During a stop in Toronto, IATA’s director general and CEO, Tony Tyler said that: “Aviation is a natural driver of growth — linking markets and connecting business. Demand for connectivity is rising. To meet that demand and enable aviation to deliver its economic and social benefits, investment is needed to alleviate bottlenecks in the air and on the ground. In today’s economic climate it is a potent tool to stimulate much-needed growth.”
Tyler’s comments come following IATA’s call for a partnership approach guided by clearly defined success factors to build the global infrastructure needed for aviation to continue supporting economic and social development.
The airline industry association recently released its first 20-year passenger demand forecast. That forecast indicates that by 2034 total passenger numbers are projected to reach 7.3 billion, more than double the 3.3 billion passengers expected to take to the air this year.
Recently McKinsey estimated the investment in airports required to support GDP growth will need to be some $2 trillion by 2030.
Already aviation has a significant economic footprint. Alone, airline revenues of some $750 billion account for about 1% of global GDP. When combined with aviation-related tourism, aviation accounts for 58 million jobs globally and some $2.4 trillion of economic activity (3.4% of global GDP).
“And that is only the beginning,” Tyler observed, continuing, “Connectivity is the vital ingredient for modern industry — to move high value products quickly, to develop global markets or to support inward investment. The economic footprint of aviation crosses almost all sectors of the economy.”
He pointed out that, “The investments needed are significant, as will be their multiplier impact across the economy. They are essential for a prosperous future with a more productive economy. It’s important that we get it right. Cash-strapped governments alone don’t have the resources and are increasingly turning to the private sector. The private sector is playing and will continue to play an important role. But it is not a panacea. We have learned enough from our experiences to know that governments must set the right ground rules to ensure a successful outcome.”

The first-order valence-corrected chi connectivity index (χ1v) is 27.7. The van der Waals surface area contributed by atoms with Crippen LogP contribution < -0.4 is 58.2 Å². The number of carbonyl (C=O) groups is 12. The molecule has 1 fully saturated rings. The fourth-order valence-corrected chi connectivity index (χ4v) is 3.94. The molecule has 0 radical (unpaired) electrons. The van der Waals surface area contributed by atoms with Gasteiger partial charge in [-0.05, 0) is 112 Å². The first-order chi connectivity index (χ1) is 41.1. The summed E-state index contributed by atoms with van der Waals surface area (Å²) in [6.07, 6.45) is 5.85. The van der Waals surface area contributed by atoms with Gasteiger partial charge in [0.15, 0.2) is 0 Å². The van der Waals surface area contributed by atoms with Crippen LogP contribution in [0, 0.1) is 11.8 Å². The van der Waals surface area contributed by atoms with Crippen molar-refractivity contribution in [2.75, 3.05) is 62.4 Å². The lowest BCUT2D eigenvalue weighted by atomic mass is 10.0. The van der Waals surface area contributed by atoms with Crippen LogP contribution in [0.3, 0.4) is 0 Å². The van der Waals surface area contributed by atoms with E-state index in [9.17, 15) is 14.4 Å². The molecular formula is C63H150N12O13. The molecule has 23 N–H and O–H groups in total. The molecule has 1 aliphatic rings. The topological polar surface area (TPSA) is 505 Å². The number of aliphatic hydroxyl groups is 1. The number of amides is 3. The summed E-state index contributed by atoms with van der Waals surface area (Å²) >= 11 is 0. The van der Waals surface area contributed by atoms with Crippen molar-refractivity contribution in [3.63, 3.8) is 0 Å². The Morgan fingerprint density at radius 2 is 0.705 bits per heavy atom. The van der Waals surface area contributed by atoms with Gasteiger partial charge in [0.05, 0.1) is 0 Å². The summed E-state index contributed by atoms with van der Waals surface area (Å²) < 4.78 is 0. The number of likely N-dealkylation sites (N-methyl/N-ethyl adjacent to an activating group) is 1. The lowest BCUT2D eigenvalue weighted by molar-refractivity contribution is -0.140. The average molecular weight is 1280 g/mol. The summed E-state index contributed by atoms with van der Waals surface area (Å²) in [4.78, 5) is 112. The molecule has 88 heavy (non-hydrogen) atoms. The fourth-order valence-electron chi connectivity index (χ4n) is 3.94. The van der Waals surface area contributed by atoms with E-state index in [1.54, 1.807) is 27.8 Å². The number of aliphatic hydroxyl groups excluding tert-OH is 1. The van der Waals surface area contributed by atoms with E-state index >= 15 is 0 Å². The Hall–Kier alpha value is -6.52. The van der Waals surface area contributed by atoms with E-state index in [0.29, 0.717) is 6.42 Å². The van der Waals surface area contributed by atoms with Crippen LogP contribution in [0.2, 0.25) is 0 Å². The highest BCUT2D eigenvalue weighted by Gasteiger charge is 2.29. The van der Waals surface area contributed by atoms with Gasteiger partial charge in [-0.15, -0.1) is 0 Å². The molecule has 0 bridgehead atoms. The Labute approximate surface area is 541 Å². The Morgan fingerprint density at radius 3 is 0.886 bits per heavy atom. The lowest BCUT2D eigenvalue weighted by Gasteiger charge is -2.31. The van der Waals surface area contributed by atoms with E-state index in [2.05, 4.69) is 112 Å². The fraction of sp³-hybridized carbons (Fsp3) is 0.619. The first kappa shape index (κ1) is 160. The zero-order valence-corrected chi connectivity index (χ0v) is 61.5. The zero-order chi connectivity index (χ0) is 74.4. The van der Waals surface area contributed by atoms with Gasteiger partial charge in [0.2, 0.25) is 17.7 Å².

IATA outlined several critical success factors for effective public-private partnerships when developing and operating infrastructure that include rigorous cost-benefit analysis; constant engagement with stakeholders/customers; right structure; good governance; and credible independent robust economic regulation.
Tyler also pointed out that “any investment in infrastructure must be environmentally sustainable,” explaining that, “The aviation industry is committed to capping net emissions from 2020 to achieve carbon-neutral growth. And by 2050 our aim is to cut total net emissions to half of 2005 levels. In fact, infrastructure investment programs, particularly for air traffic management, will play an important role. Just one project, the Single European Sky, would save around 8 million tonnes of carbon emissions annually. And there are benefits to be gained across the world in similar programs such as NextGen in the US and Seamless Asian Skies.”
Go to http://www.iata.org for more.